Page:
and what other measures of achievement can signal high school completion.

Responding to the first question will require consensus building among employers, post-secondary admissions counselors, and high school educators. Reaching consensus will be difficult but attainable. It is the metrics that will challenge the committee… for doing any kind of portfolio review is a laborious, time-intensive, and— therefore– costly process that the committee will likely find too daunting.

I hope I am wrong… but I think the Regents will survive yet another review in the same way that the entrance examinations to elite NYC high schools and SATs hang on despite evidence that they are not valid screening assessments. Like the entrance exams and the SATs, the Regents are a cheap, fast, and seemingly precise measure of “academic knowledge” that are “proven”— especially in the minds of those who succeeded on them in the past, who are those who will be making the decisions for the future.

Vermont Story on Delayed Test Results Illustrates Everything Wrong with Testing

July 29, 2019 Comments off

Our local paper, the Valley News, reprinted an article by Lola Duffort titled “School Test Score Data Nine Months Overdue“. This is unsurprising given the ambitious scope of the State’s new Annual Snapshot “dashboard” and the fact that the current State Department of Education is woefully understaffed. And this problem of ambitious analytics combined with understaffed state departments is not limited to Vermont. This toxic combination is a systemic problem brought about by federal legislators allowing and encouraging states to include more and more data on their “report cards” on the heels of states deciding to cut back staffs following the 2008 economic collapse, often making those cuts on data collection departments where much of the work was outsourced.

In an earlier article Ms. Duffort described the new expanded “dashboard” as follows:

The Vermont Agency of Education has released its first Annual Snapshot, a new online dashboard that will allow anyone to take a look at how each of the state’s public K-12 schools are doing, using a variety of new indicators.

The Snapshot is an intentional pivot away from the standardized-testing focused era of the federal No Child Left Behind Act, which was widely criticized by educators — particularly in Vermont — for emphasizing too narrow a measure of school performance. The successor law to NCLB, the Every Student Succeeds Act, still requires testing, but it also allows states to name several new standards for appraising schools…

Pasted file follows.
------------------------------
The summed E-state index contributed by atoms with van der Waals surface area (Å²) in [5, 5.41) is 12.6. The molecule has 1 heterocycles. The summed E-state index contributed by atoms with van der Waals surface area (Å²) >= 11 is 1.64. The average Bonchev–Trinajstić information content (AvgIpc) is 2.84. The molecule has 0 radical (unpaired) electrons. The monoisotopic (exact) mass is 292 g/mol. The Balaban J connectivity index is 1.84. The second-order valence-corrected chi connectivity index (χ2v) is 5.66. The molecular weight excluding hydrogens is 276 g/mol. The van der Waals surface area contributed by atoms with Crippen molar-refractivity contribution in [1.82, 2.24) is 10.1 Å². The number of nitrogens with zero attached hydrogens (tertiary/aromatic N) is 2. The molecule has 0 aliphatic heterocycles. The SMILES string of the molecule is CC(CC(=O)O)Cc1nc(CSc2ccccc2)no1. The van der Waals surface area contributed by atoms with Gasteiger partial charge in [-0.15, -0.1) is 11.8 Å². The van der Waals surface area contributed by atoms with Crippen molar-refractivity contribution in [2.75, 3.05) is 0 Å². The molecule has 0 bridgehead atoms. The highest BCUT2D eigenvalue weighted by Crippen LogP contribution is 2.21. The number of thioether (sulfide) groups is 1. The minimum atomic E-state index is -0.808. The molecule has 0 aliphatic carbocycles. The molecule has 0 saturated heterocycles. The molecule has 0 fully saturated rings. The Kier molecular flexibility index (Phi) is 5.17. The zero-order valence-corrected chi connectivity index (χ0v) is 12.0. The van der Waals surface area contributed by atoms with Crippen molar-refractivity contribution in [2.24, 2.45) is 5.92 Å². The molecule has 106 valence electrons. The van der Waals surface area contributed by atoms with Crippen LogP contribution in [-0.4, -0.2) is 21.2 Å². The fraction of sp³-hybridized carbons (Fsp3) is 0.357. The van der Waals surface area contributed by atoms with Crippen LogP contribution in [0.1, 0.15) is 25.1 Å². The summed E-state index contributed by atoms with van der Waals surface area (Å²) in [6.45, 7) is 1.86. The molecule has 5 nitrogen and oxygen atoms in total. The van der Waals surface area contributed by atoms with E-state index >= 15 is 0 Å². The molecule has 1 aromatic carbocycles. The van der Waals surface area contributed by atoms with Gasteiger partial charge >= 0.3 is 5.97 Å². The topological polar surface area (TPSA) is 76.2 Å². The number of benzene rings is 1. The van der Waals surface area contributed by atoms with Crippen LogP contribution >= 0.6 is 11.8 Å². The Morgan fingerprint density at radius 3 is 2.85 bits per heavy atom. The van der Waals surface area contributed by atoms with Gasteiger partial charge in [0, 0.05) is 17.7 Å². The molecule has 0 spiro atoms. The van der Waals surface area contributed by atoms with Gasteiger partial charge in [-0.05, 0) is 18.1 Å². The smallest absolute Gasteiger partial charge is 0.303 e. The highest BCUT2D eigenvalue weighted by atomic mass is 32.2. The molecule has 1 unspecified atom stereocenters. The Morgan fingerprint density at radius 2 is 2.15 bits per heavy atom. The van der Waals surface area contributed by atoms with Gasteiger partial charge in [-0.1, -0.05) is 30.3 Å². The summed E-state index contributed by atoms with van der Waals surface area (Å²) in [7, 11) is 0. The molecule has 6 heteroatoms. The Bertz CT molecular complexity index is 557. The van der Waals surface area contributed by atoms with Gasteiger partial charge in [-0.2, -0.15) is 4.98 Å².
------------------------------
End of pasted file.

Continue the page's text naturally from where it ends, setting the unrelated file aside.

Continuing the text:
…the Snapshot aims to allow the public to see not just traditional measures of school performance – like test scores and graduation rates – but also information about school climate, staffing quality, spending priorities, and personalization.

As one who has written frequently about the inanity of rating schools based solely on test scores, I fully support this new direction by Vermont. But, as one who worked with state departments for 29 years and witnessed their de-staffing over that time period, I also understand that delivering on this promised expansive data will be difficult… and it will be especially so in Vermont where it appears the new commissioner is loathe to add staff:

The agency is “seriously understaffed,” said Sen. Phil Baruth, D/P-Chittenden, who chairs the Senate Education Committee.

“It’s resulted in delays and errors and a general inability to do their jobs. I’ve been trying to light a fire under Secretary French and this administration for a year now, to pick up the pace of hiring, but they seem content to continue running the agency well below full strength,” he said.

Staffing capacity at the agency worried House lawmakers enough last session that House Education chair Rep. Kate Webb, D-Shelburne, and Government Operations chair Rep. Sarah Copeland-Hanzas, D-Bradford, held a joint hearing on the subject. The agency has lost about a fourth of its staff to budget cuts since the Great Recession.

But Webb said that, as for the test scores, she was “not concerned at this time,” since students, teachers, and districts have access to their individual results.

Sorry, Ms. Webb… but the whole point of providing the Snapshot was to provide MORE information than test results and providing those results nine months after the tests were administered is, to be blunt, ridiculous and useless. If a teacher failed to return a high-stakes test to a student nine months after the test was administered they would be looking for a new career. For the Annual Snapshot to serve ANY valid educational purpose it needs to be in the hands of teachers, administrators, and Board members within weeks— not nine months later. Moreover, between October 2018 and August 2019 it is likely that 1/4 of the school board members and a similar percentage of principals and teachers will change, especially in the small rural schools that constitute much of Vermont. Complicating matters even more, there are several new Boards in place now as a result of Act 46, making the late delivery of data even more problematic.

The solution, as always, is more resources— in this case for State Departments of Education. But finding support to pay for “bureaucrats” whose primary purpose is enforcement of regulations adopted by the legislature and State Board and the delivery of reports on a wide array of issues is not easy. It’s far easier to outsource data gathering, skimp on regulatory enforcement, and complain about the inefficiency of the State Department of Education…. because, well, “government is the problem”.